letter was posted, which, if they did.
would make them due to arrive here
tomorrow. We hope Mr. Shrader is
well enough to make the trip, and
will arrive feeling greatly improved.
Little Ones and Old Ones.
James Edwards, 208 Harriett St.,
Montgomery, Ala., writes: "My whole
family is using Foley's Honey and
Tar Compound now the little ones
and the old ones. It has cured our
coughs and broken our colds. Foley's
Honey and Tar clears stopped air
passages, heals raw inflamed mem
branes, removes phlegm, and eases
sore chest. Sold everywhere.
Bring your welding to us. Platts
mouth Garage. TeL 394.
Over the lop
Large and Enthusiastic Meeting- of
Loyal Citizens at the Parmele
0r;era House Last
From Monday's Daily.
Last evening live hundred patrio
tic red blooded Americans met at the
Parmele Theatre, for the purpose of
sending a message of encourage
ment and good cheer, to the boys at
the front in the trenches and at the
cantonments and they did it hand
somely, by over subscribing the
amount many dollars, the amount
which was being asked, for the air
of the Y. M. ( A. War Work fund,'
and all with a pleased anxiety to
The effect of the work which C.
A. Rawls, and his abled co-workers.
and to desire to do their bit, by the
people was apparent at the beginning
and before ths meeting. The meet
ing was called to order at about
eight o'clock and was opened by an
invocation and thanksgiving pray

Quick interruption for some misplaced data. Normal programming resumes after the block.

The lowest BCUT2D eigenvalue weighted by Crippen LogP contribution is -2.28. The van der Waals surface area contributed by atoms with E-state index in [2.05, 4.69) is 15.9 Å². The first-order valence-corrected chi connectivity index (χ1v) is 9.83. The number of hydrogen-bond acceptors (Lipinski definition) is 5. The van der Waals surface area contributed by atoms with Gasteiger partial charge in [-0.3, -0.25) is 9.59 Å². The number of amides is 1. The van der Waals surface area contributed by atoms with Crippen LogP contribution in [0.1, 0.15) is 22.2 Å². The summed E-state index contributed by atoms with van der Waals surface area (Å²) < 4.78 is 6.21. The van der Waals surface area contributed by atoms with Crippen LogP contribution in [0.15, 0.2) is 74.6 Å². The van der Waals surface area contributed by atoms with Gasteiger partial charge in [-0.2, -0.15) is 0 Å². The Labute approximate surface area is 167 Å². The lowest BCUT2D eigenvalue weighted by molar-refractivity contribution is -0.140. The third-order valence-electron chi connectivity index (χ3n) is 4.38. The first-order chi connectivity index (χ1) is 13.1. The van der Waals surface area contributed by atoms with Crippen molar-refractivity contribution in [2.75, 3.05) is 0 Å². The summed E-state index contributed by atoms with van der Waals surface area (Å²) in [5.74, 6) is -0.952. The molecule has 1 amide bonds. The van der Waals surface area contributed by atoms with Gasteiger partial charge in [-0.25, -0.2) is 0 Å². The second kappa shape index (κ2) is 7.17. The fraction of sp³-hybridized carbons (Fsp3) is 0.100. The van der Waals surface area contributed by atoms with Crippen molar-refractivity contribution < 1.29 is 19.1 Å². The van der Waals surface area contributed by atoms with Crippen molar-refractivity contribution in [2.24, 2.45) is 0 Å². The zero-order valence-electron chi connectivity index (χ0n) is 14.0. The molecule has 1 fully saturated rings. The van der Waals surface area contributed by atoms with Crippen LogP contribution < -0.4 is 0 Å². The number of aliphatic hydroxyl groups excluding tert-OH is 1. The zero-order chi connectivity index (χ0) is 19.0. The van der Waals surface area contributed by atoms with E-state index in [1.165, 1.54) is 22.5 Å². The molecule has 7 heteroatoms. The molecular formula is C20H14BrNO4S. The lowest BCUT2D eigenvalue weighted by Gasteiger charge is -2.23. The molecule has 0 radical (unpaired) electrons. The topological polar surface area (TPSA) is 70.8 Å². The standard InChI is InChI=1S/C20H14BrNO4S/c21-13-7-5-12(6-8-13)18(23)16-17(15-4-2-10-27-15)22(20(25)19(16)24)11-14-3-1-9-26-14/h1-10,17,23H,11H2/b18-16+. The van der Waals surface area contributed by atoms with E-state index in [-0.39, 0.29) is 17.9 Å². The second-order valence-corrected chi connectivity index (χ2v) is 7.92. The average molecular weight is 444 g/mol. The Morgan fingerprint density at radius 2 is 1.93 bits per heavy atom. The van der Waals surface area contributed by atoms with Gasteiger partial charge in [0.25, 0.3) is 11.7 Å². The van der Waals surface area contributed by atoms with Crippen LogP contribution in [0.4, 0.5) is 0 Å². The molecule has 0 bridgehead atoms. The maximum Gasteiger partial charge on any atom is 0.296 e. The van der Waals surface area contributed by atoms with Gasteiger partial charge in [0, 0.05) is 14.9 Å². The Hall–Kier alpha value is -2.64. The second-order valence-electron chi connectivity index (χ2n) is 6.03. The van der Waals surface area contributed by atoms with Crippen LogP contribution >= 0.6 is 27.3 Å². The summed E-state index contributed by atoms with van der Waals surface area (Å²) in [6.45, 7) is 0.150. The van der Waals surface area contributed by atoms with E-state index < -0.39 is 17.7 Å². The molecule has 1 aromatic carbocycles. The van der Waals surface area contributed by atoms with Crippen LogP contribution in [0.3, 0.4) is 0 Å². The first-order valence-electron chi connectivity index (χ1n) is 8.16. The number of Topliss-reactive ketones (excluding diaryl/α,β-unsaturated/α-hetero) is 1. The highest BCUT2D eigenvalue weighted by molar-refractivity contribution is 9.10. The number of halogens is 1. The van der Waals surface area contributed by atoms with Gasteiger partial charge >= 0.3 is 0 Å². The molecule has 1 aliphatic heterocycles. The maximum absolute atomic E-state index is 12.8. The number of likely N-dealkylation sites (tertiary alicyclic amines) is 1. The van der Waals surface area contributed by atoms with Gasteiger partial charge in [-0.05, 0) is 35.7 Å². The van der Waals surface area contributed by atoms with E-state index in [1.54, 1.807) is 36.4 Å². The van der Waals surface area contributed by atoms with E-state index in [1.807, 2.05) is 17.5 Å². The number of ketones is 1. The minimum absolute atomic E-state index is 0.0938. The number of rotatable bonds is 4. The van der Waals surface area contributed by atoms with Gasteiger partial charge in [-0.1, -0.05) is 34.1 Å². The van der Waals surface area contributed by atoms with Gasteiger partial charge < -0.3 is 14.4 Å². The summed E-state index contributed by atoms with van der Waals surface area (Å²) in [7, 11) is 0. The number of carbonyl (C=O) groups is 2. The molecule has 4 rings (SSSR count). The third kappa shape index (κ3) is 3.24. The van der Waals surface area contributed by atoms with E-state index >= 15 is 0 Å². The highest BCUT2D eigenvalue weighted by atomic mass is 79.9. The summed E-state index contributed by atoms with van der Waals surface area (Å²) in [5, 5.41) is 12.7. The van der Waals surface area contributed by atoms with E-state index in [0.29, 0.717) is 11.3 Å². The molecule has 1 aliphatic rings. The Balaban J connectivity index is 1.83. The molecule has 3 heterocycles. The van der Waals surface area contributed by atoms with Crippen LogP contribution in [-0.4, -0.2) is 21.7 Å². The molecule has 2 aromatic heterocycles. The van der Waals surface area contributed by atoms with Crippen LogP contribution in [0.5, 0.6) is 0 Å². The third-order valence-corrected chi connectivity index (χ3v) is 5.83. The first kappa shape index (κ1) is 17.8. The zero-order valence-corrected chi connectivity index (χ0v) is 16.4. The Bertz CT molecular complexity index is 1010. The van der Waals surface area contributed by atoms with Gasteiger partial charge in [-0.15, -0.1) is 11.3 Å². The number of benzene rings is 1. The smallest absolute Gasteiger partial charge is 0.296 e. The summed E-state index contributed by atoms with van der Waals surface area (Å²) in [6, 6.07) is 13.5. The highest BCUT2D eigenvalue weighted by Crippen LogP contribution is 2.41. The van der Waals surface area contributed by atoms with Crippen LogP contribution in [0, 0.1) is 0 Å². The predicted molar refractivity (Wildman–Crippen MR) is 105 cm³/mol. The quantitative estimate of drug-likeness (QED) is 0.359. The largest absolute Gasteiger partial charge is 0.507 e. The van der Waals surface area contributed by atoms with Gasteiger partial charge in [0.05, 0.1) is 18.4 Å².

er delivered by the Rev. A. J. Har-
gett, after which Mrs. E. II. Wes
cott. gave a number of which was
added to by the crowd at her request
joining in the chorus.
This was enjoj-cd by all present
and the sentiment of the song as
well as the rendition found a place
in the heart of ell. Mrs. Baird fol
lowed by a reading, in which patrio
tism, in the composition and the
mpnner and sty of the delivery by
the ppoaker contended for first place,
with much honor for both. C. A.
Rawls then introduced the speaker
of the evening. Dean Jtinger. of
Omaha, who had the mr.tter of the
raising of Nebraska's ar-ortionment.
Mr. Ringer gave a history of the
raising of the fund, telling of the
conditions cf the soldiers. of the
temptations, cf the inroads on the
character and Morale of the troops
of the allies, and the work which
this organization has been doing,
which was listened to with profound
attention. When through he was
greeted with much applause in rec
ognition of It is address, his effort for
the cause, and expressing the bent
up feeling of the crowd for the boys,
who are their friends. C. A. Rawls,
followed, explaining the work which
had been done and telling how he
has succeeded, in the campaign, and
asking for reports from any outly
ing districts, which was responded
to by M. A. Hall who is the chair
man for East Rock BluTs district,
saying that she had gone 'over the
top,' which was greeted by applause.
Then after having the secretary H.
A. Schneider take his place at the
table asked had the workers of the
city any reports to submit, which
was as much as one hundred dol
lars, for one subscriber when J. W.
Holmes, of the first ward arose and
reported one hundred dollars from
Mrs. A. B. Haldemann, and was fol
lowed bv C. E. Whitaker of the third
ward reporting fifty dollars each
from Messrs. C. C. Wescott and E. H.
Wescott. and then twenty-five dol-
lards from A. G. Cole, which a num
ber cf others reported $25.00 from